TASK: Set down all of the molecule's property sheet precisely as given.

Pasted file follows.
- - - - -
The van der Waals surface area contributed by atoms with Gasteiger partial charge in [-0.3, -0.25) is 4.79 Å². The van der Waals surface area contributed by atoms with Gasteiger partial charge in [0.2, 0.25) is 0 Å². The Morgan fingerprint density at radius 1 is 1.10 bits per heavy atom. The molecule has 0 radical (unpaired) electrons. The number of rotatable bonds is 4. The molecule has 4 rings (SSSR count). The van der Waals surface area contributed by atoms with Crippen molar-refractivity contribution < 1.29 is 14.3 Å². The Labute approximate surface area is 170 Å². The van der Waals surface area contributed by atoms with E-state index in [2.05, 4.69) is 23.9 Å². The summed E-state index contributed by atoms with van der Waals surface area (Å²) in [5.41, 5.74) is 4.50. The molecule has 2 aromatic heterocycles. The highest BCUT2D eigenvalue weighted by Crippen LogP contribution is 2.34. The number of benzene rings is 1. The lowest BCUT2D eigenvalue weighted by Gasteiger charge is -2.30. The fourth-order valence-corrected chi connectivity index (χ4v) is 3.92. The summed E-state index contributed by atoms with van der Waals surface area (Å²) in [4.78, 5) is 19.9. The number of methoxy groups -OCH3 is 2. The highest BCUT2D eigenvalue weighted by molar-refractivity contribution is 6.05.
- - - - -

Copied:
The van der Waals surface area contributed by atoms with Gasteiger partial charge in [-0.3, -0.25) is 4.79 Å². The van der Waals surface area contributed by atoms with Gasteiger partial charge in [0.2, 0.25) is 0 Å². The Morgan fingerprint density at radius 1 is 1.10 bits per heavy atom. The molecule has 0 radical (unpaired) electrons. The number of rotatable bonds is 4. The molecule has 4 rings (SSSR count). The van der Waals surface area contributed by atoms with Crippen molar-refractivity contribution < 1.29 is 14.3 Å². The Labute approximate surface area is 170 Å². The van der Waals surface area contributed by atoms with E-state index in [2.05, 4.69) is 23.9 Å². The summed E-state index contributed by atoms with van der Waals surface area (Å²) in [5.41, 5.74) is 4.50. The molecule has 2 aromatic heterocycles. The highest BCUT2D eigenvalue weighted by Crippen LogP contribution is 2.34. The number of benzene rings is 1. The lowest BCUT2D eigenvalue weighted by Gasteiger charge is -2.30. The fourth-order valence-corrected chi connectivity index (χ4v) is 3.92. The summed E-state index contributed by atoms with van der Waals surface area (Å²) in [4.78, 5) is 19.9. The number of methoxy groups -OCH3 is 2. The highest BCUT2D eigenvalue weighted by molar-refractivity contribution is 6.05.